If you are a parent, then the simple answer is to take your kids to the back (or cry room) when they start making loud noises. Most people understand that kids are going to get loud and the vast majority don't have a problem with a crying baby or a toddler throwing a fit, if it doesn't go on but for a very short time. The problem most people have is with parents who seem to wait forever to take their kids to the back of church (or cry room) where they will be less of a distraction. Remember - the kid is doing nothing wrong by being loud. They don't know any better. But, as a parent, you can help others.

So, parents of loud children need to react fairly quickly to get them out of the situation. Disciplining your children from a young age is a good thing for them. But, it starts by being disciplined yourself in how you parent. No child should be allowed to cry or yell with no foreseeable end to it, while you sit in the pew. Nor should they be allowed to play in the aisle (or back), get food all over, etc.

Because I do not like the cry room and always like to have my kids sit up front (which holds a child's attention better), my suggestions are below. They are based on getting 5 kids through the infant and toddler years, without anyone dying (yet!). 

-If the baby is under 1 year-old, then take them to the back when they start to cry after about 15 seconds of crying, without making progress of quieting them down. Once they are quiet, return to your seat.

-If the child is over 1, then take them to the back after about 15 seconds of crying / throwing a fit, but do not allow them to get on the floor or play. If you give them what they want, they will learn that throwing a fit / crying gets them playtime in the back of church.

It is an act of charity towards those who don't handle distractions well, to quiet your child quickly or take them out of the pew.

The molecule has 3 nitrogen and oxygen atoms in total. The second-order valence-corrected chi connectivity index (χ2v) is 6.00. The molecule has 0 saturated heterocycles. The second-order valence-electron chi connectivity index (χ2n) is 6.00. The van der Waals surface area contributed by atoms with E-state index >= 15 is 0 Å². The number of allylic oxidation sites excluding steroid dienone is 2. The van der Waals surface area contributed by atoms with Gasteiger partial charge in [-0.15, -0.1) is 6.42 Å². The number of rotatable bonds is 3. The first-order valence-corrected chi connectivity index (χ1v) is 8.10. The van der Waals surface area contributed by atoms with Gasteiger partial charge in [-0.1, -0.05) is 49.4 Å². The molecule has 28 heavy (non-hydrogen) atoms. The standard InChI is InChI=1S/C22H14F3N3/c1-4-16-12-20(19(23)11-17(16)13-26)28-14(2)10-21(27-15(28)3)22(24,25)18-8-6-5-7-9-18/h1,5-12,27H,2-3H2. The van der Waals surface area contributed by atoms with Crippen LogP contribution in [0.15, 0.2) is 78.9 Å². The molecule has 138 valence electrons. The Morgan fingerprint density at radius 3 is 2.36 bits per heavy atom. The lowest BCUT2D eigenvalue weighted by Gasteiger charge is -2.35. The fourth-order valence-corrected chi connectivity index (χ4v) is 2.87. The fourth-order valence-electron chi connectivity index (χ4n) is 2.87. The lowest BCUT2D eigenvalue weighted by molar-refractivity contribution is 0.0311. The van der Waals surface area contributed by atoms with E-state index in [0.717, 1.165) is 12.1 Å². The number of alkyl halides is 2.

One final thought - a church without crying babies is a church with no future.

I hope this helps.



Keith said...

Thanks Marcel, this is good advice. The 15 second mark (or 10, if you prefer) is a good rule of thumb to keep in mind.

Another good rule of thumb might be:

If your crying child puts a wince on a near statue's face,
Off behind the nave is your child's best place.

Gretchen said...

I have a similar problem. I have a severely handicapped son. He is almost 8 years old He is LOUD. He talks for stimulation, I think and nothing...NOTHING will keep him quiet if he decides to "talk" (Loud ahhs and ohhs).

Everyone I've talked to has said, "BRING HIM", he should be there. I haven't asked my priest, because I don't want him to feel obligated to say its okay. Even though, people say its fine, he is so loud, that no one in the last 5-10 rows can't help but hear him and he drowns out the priest :)

We have no cry room, so there is no true quiet place to be with Simon.

So we leave him at home, which isn't always convenient.

Any thoughts?

Marcel said...

Gretchen - I think it can be done and remember, he needs the Mass too. I think it would be prudent to talk to your pastor and see if you can be creative in finding a way that balances all the issues that might arise.

I have been around severely handicapped persons in Mass and was not bothered by it. Maybe an educational talk by Father about why your son makes noise + taking him outside for a while if necessary. But, your pastor would be the best person to finalize this with.

I will pray for you guys.

Gretchen said...

Thank you, Marcel and God bless :)

Megan said...

What about children who are too big to be held? My 2 year old is too heavy for me, plus I have a newborn and it's just me with them at Mass. He never sits still and is rarely quiet. We don't have a cry room.